Not really. It pays to make sure there’s regular contract between you and the dealer in order that both parties know their responsibilities, and this should include confirmation that the title of the vehicle remains with the owner and not the garage. It should also be clear whose responsibility it is to insure the car; normally this will fall to the garage, but it is important to have it spelt out at the outset to avoid any nasty problems later. Finally, ensure the contract stipulates the deal is on a sale or return basis only. This means that if the car is not sold after a reasonable length of time, the dealer will return it to you without charging any commission. Do be aware though, that you will need to allow him a reasonable chance to sell your car - snatching it back after only a couple of weeks may result in the dealer charging some advertising costs back to you.

Fair point, but what about the costs involved?

Dominic at Aston Martin Heritage dealer Chiltern Aston, based in Hertfordshire, says it all depends on the car to be sold, but for an Aston this is typically 10-15 per cent of the sale price. “It may seem odd, but for the cheaper cars, we generally charge the higher rate; this is because we have to carry out a service, a fresh MOT and put on a warranty and this swallows up a goodly amount of cash on an Aston Martin.” Looking at it like this, the effort put in by the dealer makes the fee seem good value compared to having to do all this yourself. All things considered, the consensus is that a seller will on average obtain a 10 per cent better return on consignment than an outright sale to the trade and this compares favourably with the price that would be realised by a private sale or perhaps at auction.

Sounds good, but what can go wrong with the deal?

So far, it’s a win-win situation for both parties, but there can be pitfalls. Dominic at Chiltern Aston again: “One thing a customer should be aware of is that cars are a complex piece of machinery and older classics especially can be fragile. If the car is entrusted to the dealer and it develops a fault which is not caused by him, the responsibility will lie with the customer, as it would as if it were in his possession. We’ve never had to test this, but it is something we have to point out”. In the past, there have been reports of cars not kept in good condition while in the custody of a seller, and even disappearance of the goods altogether. Another old trick used to be returning less money to the customer than was agreed at the outset, but these issues will be nullified by using an established dealer who utilises a contract specifying the returns and timeframes.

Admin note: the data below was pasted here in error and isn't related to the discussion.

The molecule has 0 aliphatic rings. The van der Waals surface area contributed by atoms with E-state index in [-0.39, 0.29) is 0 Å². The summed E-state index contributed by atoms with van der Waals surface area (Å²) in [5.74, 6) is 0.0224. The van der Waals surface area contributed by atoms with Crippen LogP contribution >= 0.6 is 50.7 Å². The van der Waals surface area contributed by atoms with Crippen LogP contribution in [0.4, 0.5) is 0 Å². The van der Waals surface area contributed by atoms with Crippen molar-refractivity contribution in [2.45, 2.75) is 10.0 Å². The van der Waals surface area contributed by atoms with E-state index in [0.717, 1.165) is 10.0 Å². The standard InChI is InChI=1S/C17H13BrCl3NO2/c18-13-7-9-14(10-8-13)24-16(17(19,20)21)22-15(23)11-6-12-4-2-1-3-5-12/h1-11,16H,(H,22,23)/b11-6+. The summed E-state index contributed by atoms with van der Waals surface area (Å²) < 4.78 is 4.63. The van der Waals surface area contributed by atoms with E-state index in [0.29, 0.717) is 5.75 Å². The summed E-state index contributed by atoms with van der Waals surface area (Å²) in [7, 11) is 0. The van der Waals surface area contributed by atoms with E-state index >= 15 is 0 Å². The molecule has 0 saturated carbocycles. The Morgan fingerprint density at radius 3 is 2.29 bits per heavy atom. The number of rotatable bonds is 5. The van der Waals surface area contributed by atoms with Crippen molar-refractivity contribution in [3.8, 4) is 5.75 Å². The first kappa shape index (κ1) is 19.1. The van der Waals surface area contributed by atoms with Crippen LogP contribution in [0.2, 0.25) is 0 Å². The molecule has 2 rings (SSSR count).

Our view…

Sale or return is now big business in the motor trade, including the classic side, and it’s not hard to see why; there are a lot of benefits and few drawbacks so long as you choose your trader carefully. With classics, the draw becomes irresistible because specialist motors need specialist sellers - and that’s usually not me or you…

  • Top Ten Tips
  • 1.Use a well-established business to handle deal
  • 2.Inspect their premises
  • 3.Ask about previous sales success in the field
  • 4.Ensure there is no fee unless car is sold
  • 5.Agree the fee and the amount to be returned to you from the outset
  • 6.Make sure it’s fully insured on their premises
  • 7.Tell them about any finance
  • 8.Get a binding contract
  • 9.Read the contract and agree any changes…
  • 10. Leave them to it!